05 25 2016
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  • On Tuesday, a judge ordered the 78-year-old Cosby to stand trial on sexual assault charges 
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  • The judge concluded Officer Edward Nero played little role in the arrest and wasn't responsible for the failure by police to buckle Gray in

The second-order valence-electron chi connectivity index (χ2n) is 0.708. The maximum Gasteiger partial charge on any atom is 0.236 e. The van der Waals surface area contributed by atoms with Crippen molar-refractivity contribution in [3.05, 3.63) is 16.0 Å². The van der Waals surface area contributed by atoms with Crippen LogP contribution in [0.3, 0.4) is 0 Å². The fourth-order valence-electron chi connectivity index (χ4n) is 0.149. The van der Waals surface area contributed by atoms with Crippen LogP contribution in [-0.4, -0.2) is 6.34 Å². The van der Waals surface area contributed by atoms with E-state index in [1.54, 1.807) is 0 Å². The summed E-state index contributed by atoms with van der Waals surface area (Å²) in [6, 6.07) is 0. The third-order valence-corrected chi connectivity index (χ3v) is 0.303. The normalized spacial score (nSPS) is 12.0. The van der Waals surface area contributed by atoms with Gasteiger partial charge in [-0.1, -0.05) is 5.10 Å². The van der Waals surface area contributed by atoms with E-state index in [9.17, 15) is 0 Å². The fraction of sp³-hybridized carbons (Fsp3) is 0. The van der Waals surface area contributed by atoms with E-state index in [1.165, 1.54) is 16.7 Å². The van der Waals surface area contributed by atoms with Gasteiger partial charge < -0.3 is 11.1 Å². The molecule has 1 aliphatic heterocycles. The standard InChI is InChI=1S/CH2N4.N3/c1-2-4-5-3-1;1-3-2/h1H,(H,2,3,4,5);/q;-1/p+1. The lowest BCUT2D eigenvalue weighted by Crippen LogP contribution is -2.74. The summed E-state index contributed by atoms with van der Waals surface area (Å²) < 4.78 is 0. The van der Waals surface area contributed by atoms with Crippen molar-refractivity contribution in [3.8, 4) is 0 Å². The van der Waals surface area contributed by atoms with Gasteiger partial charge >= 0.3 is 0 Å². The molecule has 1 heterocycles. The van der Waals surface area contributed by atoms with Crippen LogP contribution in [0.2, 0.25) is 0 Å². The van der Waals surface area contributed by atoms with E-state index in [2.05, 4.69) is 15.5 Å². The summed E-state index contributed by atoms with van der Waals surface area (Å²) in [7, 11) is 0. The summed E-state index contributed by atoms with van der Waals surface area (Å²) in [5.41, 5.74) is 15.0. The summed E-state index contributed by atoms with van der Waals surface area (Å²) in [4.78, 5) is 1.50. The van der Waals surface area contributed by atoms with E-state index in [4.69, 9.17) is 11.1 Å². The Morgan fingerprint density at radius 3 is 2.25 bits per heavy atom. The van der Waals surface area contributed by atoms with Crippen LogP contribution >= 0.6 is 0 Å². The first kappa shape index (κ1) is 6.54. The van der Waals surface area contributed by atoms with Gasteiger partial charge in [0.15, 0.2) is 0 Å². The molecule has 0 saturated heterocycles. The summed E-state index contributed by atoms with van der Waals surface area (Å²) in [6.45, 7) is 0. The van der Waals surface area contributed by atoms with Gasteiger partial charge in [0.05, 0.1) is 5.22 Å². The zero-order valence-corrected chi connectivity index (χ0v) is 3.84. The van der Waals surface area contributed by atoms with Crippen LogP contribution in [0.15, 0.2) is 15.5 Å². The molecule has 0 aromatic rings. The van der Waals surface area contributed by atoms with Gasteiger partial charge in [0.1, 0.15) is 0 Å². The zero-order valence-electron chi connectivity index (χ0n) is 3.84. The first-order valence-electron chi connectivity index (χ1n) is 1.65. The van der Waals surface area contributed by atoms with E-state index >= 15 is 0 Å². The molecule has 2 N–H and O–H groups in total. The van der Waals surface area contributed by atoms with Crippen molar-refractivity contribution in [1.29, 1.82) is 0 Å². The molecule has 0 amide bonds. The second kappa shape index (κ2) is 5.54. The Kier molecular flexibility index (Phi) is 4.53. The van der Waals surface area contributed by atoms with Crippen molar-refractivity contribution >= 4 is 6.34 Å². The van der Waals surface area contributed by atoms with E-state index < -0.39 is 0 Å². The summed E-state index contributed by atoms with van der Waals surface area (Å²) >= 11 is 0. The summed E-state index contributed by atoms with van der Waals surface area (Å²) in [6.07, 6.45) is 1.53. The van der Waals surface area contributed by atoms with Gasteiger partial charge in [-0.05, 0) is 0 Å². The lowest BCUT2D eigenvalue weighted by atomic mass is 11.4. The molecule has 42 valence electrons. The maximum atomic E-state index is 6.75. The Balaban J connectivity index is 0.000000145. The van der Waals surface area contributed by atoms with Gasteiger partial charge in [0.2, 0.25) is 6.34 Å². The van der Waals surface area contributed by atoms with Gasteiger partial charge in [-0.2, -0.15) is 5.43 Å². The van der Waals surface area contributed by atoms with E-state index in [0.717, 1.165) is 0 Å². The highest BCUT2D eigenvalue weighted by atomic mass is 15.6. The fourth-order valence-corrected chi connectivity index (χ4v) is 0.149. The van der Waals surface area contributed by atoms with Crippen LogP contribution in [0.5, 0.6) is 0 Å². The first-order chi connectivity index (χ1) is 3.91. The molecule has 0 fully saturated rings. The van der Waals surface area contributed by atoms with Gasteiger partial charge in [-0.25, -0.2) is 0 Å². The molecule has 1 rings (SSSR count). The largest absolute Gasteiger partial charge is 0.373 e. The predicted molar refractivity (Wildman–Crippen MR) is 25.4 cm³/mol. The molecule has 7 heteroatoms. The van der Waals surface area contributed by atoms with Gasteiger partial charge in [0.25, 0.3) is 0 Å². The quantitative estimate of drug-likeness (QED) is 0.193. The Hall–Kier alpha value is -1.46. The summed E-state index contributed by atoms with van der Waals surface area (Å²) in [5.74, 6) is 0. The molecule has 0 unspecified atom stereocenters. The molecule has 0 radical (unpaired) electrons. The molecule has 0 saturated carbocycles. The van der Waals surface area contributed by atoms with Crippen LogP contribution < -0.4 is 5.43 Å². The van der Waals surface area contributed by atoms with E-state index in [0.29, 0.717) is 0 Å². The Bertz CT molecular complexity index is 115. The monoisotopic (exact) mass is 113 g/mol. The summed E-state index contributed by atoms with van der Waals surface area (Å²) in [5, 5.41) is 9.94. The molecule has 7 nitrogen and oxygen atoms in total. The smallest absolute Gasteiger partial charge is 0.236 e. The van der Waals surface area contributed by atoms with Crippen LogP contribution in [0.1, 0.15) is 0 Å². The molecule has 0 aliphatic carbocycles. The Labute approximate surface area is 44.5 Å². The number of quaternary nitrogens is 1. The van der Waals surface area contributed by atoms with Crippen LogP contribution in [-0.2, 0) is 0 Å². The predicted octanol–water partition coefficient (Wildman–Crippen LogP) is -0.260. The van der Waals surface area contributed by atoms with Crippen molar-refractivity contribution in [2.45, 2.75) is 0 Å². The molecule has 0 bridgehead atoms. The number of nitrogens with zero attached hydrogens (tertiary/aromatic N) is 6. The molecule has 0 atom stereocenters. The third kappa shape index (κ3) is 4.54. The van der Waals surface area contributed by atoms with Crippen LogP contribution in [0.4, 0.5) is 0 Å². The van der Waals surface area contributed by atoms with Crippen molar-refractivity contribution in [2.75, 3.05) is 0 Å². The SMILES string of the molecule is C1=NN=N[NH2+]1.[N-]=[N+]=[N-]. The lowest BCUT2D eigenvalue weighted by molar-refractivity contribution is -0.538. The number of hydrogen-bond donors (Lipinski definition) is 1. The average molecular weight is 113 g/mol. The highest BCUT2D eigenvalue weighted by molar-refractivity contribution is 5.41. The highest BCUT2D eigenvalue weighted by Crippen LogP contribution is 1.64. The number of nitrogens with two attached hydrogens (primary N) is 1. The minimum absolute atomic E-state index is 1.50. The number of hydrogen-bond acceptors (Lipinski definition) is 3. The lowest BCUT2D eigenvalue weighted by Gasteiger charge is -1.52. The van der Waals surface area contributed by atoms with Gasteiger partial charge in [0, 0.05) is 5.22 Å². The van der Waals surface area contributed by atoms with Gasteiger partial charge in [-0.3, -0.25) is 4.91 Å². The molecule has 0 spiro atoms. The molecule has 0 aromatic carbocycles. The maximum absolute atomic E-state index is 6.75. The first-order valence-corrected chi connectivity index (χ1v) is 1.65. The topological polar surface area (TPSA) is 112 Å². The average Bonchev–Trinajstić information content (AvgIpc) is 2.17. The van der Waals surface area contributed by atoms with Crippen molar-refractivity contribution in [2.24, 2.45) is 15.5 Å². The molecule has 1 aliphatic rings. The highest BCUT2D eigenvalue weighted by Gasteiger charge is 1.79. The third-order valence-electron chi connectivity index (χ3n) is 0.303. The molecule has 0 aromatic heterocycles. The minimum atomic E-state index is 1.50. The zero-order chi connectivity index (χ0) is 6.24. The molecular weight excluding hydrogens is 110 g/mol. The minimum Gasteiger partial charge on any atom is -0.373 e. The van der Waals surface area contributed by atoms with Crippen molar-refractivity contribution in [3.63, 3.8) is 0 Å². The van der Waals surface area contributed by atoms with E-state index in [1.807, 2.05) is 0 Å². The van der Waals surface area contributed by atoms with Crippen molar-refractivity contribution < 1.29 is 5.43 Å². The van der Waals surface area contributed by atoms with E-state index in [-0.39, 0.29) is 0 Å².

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  • Bill Cosby faces a preliminary hearing Tuesday to determine if his criminal sex-assault case in suburban Philadelphia goes to trial.Prosecutors had declined to charge the comedian-actor over the 2005 complaint, but arrested him in December after his explosive deposition in the woman's lawsuit became public. In the testimony given in that deposition, Cosby is grilled about giving drugs and alcohol to women before sex; making secret payments to ex-lovers; and hosting Andrea Constand at his home. They knew each other through Temple University, where he was a trustee and she managed the women's basketball team. Bill Cosby's wife refused to answer dozens of questions during a combative deposition in a defamation lawsuit filed by seven women who say the comedian branded them liars after they accused him of sexually assaulting them, according to a transcript released Friday. Camille Cosby was subjected to intense questioning by the women's lawyer, who repeatedly pressed her to say whether she believes her husband "acted with a lack of integrity" during their 52-year marriage. The lawyer also asked if her husband used his position and power "to manipulate young women." Camille Cosby didn't answer those questions and many others after her lawyer cited marital privilege, the legal protection given to communications between spouses. She repeatedly said she had "no opinion" when pressed on whether she viewed her husband's behavior as dishonest and a violation of their marriage vows. About 50 women have publicly accused Bill Cosby of forcing unwanted sexual contact on them decades ago. Cosby has denied the allegations. He faces a criminal case in Pennsylvania, where prosecutors have charged him with sexually violating a former Temple University employee, Andrea Constand. He has pleaded not guilty. Camille Cosby answered questions in the deposition Feb. 22 and again April 19 after her lawyers argued unsuccessfully to stop it. A judge ruled she would have to give a deposition but said she could refuse to answer questions about private communications between her and her husband. Camille Cosby's lawyer, Monique Pressley, repeatedly cited that privilege and advised her not to answer many questions asked by the women's lawyer, Joseph Cammarata. The exchanges between Cammarata and Cosby became testy at times, and she admonished him: "Don't lecture me. Just keep going with the questions." Using a transcript of a deposition Bill Cosby gave in a civil lawsuit filed by Constand in 2005 and a transcript of an interview she gave to Oprah Winfrey in 2000, Cammarata asked Camille Cosby about extramarital affairs her husband had. "Were you aware of your husband setting up trusts for the benefit of women that he had a sexual relationship with?" Cammarata asked. She didn't answer after her lawyer cited marital privilege. Cammarata asked her about Shawn Thompson, a woman who said Bill Cosby fathered her daughter, Autumn Jackson, in the 1970s. Jackson was convicted in 1997 of attempting to extort money from Bill Cosby to prevent her from telling a tabloid she's his daughter. He acknowledged he had an affair with her mother and had given her money. "Was it a big deal when this came up in the 1970s that your husband had — big deal to you that your husband had an extramarital affair and potentially had a daughter from that extramarital affair?" Cammarata asked. "It was a big deal then, yes," Camille Cosby replied. She said she had "no opinion" on whether her husband's admission he obtained quaaludes to give to women with whom he wanted to have sex violated their marriage vows. Her lawyer objected and instructed her not to answer when Cammarata asked her if she ever suspected she had been given any type of drug to alter her state of consciousness when she had sex with her husband. A spokesman for the Cosbys declined to comment on her deposition. The Cosbys have a home in Shelburne Falls, an hour's drive from Springfield, where the lawsuit, seeking unspecified damages, was filed. An attorney handling a separate lawsuit against Bill Cosby revealed Friday that Playboy magazine founder Hugh Hefner provided sworn testimony Wednesday. In the sexual battery lawsuit filed in Los Angeles, Judy Huth says Cosby forced her to perform a sex act on him at the Playboy Mansion around 1974, when she was 15. Bill Cosby's former lawyers have accused Huth of attempting to extort him before filing the case and have tried unsuccessfully to have it dismissed. Huth's attorney, Gloria Allred, said Hefner's testimony will remain under seal for now. Hefner also was named as a defendant in a case filed Monday by former model Chloe Goins, who accuses Bill Cosby of drugging and sexually abusing her at the Playboy Mansion in 2008.   The Associated Press generally doesn't identify people who say they're victims of sexual abuse, but the women accusing Cosby have come forward to tell their stories.___AP Entertainment Writer Anthony McCartney contributed to this report from Los Angeles.